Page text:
We were heading to England with the full family for Viv's mum's 80th birthday party at a Chinese restaurant in Wandsworth, a Chinese banquet with 10 courses... a traditional number. I'd not been to Wandsworth for more than 30 years and to say the least when last I visited, it was a bit of a dump. These days though with all the gentrification of the City, I was sure I'd be surprised.
But that was a couple of days hence. In the meantime was some castling! Dover Castle in fact.
|Pharos to the right, Church/Castle to the left|
And what a castle it is! The earliest part is Roman -- a lighthouse (or Pharos) on top of the hill overlooking Dover Harbour. It must have been in existence even back then as the commentary suggested it was a beacon (along with another on the western approaches) to guide Roman galleys to safe moorings within the harbour.
Next came the Jutes (the Saxons were in a different part of the country, more north and west in Essex, Middlesex and Sussex) who built the first castle around the local church (no really, around as in the church is the inside of the castle) as a defence against the Vikings but obviously the Normans couldn't stand for that and stomped them and built a real castle, rather like they did around the rest of the country.
When you consider strategic location, this really is it with Dover Harbour just under the castle and only 21 miles away from our oldest enemy, France. It was a clear day so we could see the French coast and imagine why this castle has been the single longest operational castle in Great Britain. Everything went through Dover and still it looks it still does as the ferries were continuous throughout the day.
It is the 800th anniversary of Magna Carta this year and so up and down the country there are events that attempt to 'put things in perspective' for people today. Throughout the day inside the main part of the castle were such events for this was the place where all the activity leading up to Magna Carta and beyond took place. King John was here for ages as he was fighting in France... not against the French it should be added but his various brothers. He had 3 brothers all of whom didn't get on and all of whom wanted to be King of all the various legacy parts of Henry II's vast possessions. The upshot of all this fighting of course was that nobody really won (except the French) and back home the Barons got sick of John's activities and themselves rebelled. Caught betwixt and between (sort of) John had no alternative but to sign the Great Charter. However he had the last laugh by reneging on it immediately after the invading French left in 1216.
|The Keep or specifically King's Hall inside the Keep|
But the point of this was that in one of the chambers was an 'actor' portraying King John sitting and talking to a group of tourists like me describing how bad a deal it was for the common people as along with the other 'freedoms' supposedly gained by the 'people', it actually enshrined in law perpetual sefdom for anyone who wasn't a 'free man'. A free man was someone who owned a certain amount of property... yes you guessed it, the barons! So whilst it gave them certain 'freedoms' it also took away everyone else's in their entirety.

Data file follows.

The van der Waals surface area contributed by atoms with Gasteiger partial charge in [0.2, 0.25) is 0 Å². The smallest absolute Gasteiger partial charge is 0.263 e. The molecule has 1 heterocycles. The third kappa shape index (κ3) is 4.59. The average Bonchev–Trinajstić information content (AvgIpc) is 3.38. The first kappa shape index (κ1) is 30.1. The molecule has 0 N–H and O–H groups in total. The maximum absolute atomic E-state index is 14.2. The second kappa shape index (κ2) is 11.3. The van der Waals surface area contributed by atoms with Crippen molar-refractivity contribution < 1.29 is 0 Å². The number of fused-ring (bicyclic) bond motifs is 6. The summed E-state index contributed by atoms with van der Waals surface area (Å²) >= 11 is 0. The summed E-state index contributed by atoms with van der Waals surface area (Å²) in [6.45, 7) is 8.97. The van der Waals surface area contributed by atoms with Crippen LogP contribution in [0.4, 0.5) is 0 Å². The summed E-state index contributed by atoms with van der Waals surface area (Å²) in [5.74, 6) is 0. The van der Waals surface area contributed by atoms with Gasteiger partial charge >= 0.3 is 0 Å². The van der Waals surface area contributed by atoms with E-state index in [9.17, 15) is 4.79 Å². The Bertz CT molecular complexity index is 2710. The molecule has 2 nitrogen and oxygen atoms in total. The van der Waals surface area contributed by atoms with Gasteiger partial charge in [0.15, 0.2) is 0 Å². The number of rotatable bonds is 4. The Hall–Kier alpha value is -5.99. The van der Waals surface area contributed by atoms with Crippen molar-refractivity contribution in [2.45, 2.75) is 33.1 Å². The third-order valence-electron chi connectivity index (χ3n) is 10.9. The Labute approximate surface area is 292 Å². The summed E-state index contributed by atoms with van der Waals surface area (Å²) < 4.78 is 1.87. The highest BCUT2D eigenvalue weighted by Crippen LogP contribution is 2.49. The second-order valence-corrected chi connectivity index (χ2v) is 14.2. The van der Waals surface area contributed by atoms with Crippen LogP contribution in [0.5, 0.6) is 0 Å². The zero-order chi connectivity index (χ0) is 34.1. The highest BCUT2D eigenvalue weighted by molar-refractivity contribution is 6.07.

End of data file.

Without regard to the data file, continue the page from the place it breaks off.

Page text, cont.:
So much for Magna Carta then! But as 'King John' said, the document did receive very many revisions in later years thankfully which gives us the common law we enjoy today.
This was cheesy to be sure, but King John was a very good choice as he was both knowledgable and able to debate certain points with any rebellious tourist who wanted to take him on. And there were enough to keep it interesting for a good long while. Strange though that the loudest who professed herself to be an unbeliever (in God that is, very trendy these days in England) felt uncomfortable when King John suggested she would be burned as a heretic and that she was lucky to have been born 900 years too late for that to become a reality.
We weren't able to go into the tunnels under the hill where extensive barracks had been dug going back to medieval times and from which in WWII the local Naval commander, Admiral Ramsey, coordinated the Dunkirk evacuation in 1940. It must have been an amazing sight. All those large and little ships criss crossing the Channel under continuous attack from the German navy and airforce bringing back 338,000 soldiers of the BEF and French armies.
|If only Churchill had turned his hand around, how much more appropriate it would be at times like this|
It makes you shudder to think what could have happened if the German army had broken through in France. Life would be very different today.
We wandered around the castle walls, examined the old 11th, 12th and 13th century fortifications (the castle became obsolete with the advent of cannons) and towards the end of the day 2 Spitfies in D-Day markings of black and white stripes flew sedately past I imagine to some flying show of some sort. Flying low and seemingly quite slowly, it seems odd to think it was my Dad and his 'few' comrades who flew those in the Battle of Britain which stopped the Germans for the first time and encouraged them to go somewhere else. Yet again, thanks Dad.
|Dad and his 'little friend'|
What a castle though. I want to go back. To think I lived within 10 miles of this place for 5 years and scorned the very idea of going to Dover Castle. What was I thinking?
And afterwards we checked out the white cliffs. Whoa!